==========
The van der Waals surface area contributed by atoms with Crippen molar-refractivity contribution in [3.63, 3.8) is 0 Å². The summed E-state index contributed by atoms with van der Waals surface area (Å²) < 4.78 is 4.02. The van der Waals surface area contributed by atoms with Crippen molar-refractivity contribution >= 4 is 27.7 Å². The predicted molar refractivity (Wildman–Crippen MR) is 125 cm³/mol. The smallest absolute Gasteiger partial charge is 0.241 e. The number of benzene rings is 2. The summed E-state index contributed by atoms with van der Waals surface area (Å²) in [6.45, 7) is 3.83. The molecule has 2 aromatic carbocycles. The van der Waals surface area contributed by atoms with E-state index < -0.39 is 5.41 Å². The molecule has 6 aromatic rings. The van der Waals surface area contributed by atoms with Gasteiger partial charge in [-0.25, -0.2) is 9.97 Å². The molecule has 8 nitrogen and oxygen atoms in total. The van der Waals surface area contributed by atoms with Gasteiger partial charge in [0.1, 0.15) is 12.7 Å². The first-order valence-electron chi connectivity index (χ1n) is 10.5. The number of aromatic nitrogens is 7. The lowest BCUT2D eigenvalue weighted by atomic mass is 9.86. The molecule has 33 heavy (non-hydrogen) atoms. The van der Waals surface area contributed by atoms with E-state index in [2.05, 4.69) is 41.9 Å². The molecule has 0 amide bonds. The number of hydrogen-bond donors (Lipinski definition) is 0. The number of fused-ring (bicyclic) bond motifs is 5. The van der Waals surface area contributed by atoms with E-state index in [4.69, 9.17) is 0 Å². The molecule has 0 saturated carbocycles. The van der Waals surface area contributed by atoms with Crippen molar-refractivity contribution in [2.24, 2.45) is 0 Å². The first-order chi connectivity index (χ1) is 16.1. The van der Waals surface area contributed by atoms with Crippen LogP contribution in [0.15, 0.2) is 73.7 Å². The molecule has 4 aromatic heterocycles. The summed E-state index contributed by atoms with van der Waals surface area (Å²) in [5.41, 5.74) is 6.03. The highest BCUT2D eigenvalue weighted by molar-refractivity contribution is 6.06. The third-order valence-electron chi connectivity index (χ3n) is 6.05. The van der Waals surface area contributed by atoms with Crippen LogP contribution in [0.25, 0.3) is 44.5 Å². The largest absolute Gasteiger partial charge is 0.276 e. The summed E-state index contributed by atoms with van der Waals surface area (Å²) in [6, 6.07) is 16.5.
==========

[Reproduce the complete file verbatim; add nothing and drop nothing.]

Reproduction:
The van der Waals surface area contributed by atoms with Crippen molar-refractivity contribution in [3.63, 3.8) is 0 Å². The summed E-state index contributed by atoms with van der Waals surface area (Å²) < 4.78 is 4.02. The van der Waals surface area contributed by atoms with Crippen molar-refractivity contribution >= 4 is 27.7 Å². The predicted molar refractivity (Wildman–Crippen MR) is 125 cm³/mol. The smallest absolute Gasteiger partial charge is 0.241 e. The number of benzene rings is 2. The summed E-state index contributed by atoms with van der Waals surface area (Å²) in [6.45, 7) is 3.83. The molecule has 2 aromatic carbocycles. The van der Waals surface area contributed by atoms with E-state index < -0.39 is 5.41 Å². The molecule has 6 aromatic rings. The van der Waals surface area contributed by atoms with Gasteiger partial charge in [-0.25, -0.2) is 9.97 Å². The molecule has 8 nitrogen and oxygen atoms in total. The van der Waals surface area contributed by atoms with Gasteiger partial charge in [0.1, 0.15) is 12.7 Å². The first-order valence-electron chi connectivity index (χ1n) is 10.5. The number of aromatic nitrogens is 7. The lowest BCUT2D eigenvalue weighted by atomic mass is 9.86. The molecule has 33 heavy (non-hydrogen) atoms. The van der Waals surface area contributed by atoms with E-state index in [2.05, 4.69) is 41.9 Å². The molecule has 0 amide bonds. The number of hydrogen-bond donors (Lipinski definition) is 0. The number of fused-ring (bicyclic) bond motifs is 5. The van der Waals surface area contributed by atoms with E-state index in [4.69, 9.17) is 0 Å². The molecule has 0 saturated carbocycles. The van der Waals surface area contributed by atoms with Crippen molar-refractivity contribution in [2.24, 2.45) is 0 Å². The first-order chi connectivity index (χ1) is 16.1. The van der Waals surface area contributed by atoms with Crippen LogP contribution in [0.15, 0.2) is 73.7 Å². The molecule has 4 aromatic heterocycles. The summed E-state index contributed by atoms with van der Waals surface area (Å²) in [5.41, 5.74) is 6.03. The highest BCUT2D eigenvalue weighted by molar-refractivity contribution is 6.06. The third-order valence-electron chi connectivity index (χ3n) is 6.05. The van der Waals surface area contributed by atoms with Crippen LogP contribution in [0.25, 0.3) is 44.5 Å². The largest absolute Gasteiger partial charge is 0.276 e. The summed E-state index contributed by atoms with van der Waals surface area (Å²) in [6, 6.07) is 16.5.